Cultural Resources Management (CRM) in Canada has been proven to be a viable, sustainable employment alternative to academic archaeology. In a time where academic careers are growing increasingly scarce, students graduating with archaeology degrees have turned to CRM for long-term employment. Driven by client timelines and budgets, CRM archaeologists, in conjunction with provincial regulating archaeologists strive to maintain best practices, and produce data that is of high interpretive value. Due to the inherent nature of the job, CRM archaeologists have the opportunity to record and excavate a wider variety of sites, in more remote locations than most academic archaeologists. Through their experience they have tried numerous methods and methodologies, ever increasing their data recovery. This session will focus on recent contributions to Canadian archaeology made by CRM archaeologists including, new field methods and methodologies, as well as highlighting significant sites that may be otherwise lost to the grey literature.

 4. Ethnoarchaeology, Heritage Management, and Community Outreach

Session Chair: Tatyanna Ewald (University of Calgary)
Community members, local residents, or individuals with ancestral ties to archaeological sites often question the sustainability of archaeological field practices. It is often challenging to demonstrate how archaeological research is relevant and beneficial to non-academic circles and contemporary societies. However, multiple platforms have been forwarded to mitigate such issues, including field schools, public archaeology programs, preserving traditional ecological knowledge and heritage, and community outreach. The Ethnoarchaeology, Heritage Management, and Community Outreach session presents an opportunity to discuss the inadvertent barriers archaeological research sometimes erects for the non-academic public. In addition, this session would like to consider ideas on how to best communicate our research with those individuals who question the sustainability of archaeology as a discipline. To accomplish this, presenters in this session will discuss sustainable approaches to heritage management and land use, cultural preservation, the coupling of archaeometry with ethnographic studies, creating meaningful partnerships with local communities, and encouraging public participating in in excavations and laboratory analysis.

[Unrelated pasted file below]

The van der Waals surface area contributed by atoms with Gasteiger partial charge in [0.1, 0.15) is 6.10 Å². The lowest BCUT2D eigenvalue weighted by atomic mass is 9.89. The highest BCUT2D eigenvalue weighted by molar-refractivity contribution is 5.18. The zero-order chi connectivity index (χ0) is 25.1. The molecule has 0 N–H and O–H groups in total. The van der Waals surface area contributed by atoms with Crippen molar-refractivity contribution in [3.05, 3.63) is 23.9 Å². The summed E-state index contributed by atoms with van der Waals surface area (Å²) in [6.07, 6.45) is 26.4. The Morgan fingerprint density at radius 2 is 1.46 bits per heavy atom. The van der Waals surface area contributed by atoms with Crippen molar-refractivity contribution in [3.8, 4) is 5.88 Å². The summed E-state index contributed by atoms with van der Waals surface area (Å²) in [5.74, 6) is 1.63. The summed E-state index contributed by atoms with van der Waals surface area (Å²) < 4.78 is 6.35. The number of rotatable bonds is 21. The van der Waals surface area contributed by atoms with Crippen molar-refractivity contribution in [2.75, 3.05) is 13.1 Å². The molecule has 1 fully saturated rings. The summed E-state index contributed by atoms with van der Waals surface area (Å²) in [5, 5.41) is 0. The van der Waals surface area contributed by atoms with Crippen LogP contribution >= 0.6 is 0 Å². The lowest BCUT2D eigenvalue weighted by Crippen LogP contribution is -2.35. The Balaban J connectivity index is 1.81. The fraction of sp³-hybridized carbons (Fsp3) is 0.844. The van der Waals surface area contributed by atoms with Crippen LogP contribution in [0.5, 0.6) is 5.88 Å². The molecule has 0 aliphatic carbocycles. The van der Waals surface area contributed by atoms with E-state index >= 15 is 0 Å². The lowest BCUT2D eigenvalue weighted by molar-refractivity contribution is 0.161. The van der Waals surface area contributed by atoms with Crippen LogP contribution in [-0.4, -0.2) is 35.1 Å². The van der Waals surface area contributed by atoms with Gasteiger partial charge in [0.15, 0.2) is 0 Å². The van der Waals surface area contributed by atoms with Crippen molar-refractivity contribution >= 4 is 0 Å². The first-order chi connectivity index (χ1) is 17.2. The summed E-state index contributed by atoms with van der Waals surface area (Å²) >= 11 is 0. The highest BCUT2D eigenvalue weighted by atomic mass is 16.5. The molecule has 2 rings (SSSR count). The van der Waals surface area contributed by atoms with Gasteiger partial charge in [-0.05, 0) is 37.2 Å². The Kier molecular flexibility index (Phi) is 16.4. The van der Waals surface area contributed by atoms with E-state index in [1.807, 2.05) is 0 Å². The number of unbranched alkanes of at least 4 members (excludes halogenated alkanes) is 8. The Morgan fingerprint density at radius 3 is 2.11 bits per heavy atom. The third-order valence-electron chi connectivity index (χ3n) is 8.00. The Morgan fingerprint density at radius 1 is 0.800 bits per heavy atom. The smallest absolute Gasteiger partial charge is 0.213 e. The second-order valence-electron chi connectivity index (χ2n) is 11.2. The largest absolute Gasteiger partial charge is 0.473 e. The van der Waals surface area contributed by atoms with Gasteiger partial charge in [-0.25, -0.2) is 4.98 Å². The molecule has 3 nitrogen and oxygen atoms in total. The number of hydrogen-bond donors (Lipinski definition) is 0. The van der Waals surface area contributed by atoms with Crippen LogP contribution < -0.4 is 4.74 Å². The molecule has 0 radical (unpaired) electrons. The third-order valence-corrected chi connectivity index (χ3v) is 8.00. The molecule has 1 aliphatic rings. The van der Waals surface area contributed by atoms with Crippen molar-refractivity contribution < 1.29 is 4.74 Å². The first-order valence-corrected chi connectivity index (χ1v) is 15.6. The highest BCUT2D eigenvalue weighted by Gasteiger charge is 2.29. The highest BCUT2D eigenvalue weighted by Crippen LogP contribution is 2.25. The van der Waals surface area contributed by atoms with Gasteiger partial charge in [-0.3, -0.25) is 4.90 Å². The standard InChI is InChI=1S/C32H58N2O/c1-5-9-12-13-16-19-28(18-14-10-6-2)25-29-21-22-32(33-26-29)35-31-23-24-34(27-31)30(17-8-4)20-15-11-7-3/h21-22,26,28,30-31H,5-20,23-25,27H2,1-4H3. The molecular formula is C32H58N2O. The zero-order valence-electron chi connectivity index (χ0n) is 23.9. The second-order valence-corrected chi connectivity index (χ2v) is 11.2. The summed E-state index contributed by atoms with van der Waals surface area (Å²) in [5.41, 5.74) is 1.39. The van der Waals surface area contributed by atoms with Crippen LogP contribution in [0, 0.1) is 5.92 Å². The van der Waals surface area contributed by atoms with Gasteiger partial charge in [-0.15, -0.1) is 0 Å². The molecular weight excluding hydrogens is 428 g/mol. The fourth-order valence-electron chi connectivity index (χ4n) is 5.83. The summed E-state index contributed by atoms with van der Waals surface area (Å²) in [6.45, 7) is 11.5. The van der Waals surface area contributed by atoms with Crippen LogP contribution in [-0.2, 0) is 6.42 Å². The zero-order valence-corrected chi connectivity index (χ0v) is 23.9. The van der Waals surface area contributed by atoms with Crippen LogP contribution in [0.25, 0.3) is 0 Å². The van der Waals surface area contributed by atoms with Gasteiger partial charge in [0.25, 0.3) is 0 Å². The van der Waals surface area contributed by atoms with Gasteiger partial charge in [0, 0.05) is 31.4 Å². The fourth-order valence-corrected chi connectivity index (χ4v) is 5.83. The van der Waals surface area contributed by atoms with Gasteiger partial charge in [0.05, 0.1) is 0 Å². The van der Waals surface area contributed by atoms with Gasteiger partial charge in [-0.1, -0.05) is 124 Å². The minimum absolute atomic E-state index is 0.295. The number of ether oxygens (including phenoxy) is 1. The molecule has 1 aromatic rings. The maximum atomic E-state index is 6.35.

5.   Inspiring Endless Horizons: The Presentation and Engagement of Archaeology
Session Chairs: Meaghan Peuramaki-Brown (Athabasca University) and Shawn Morton (University of Calgary)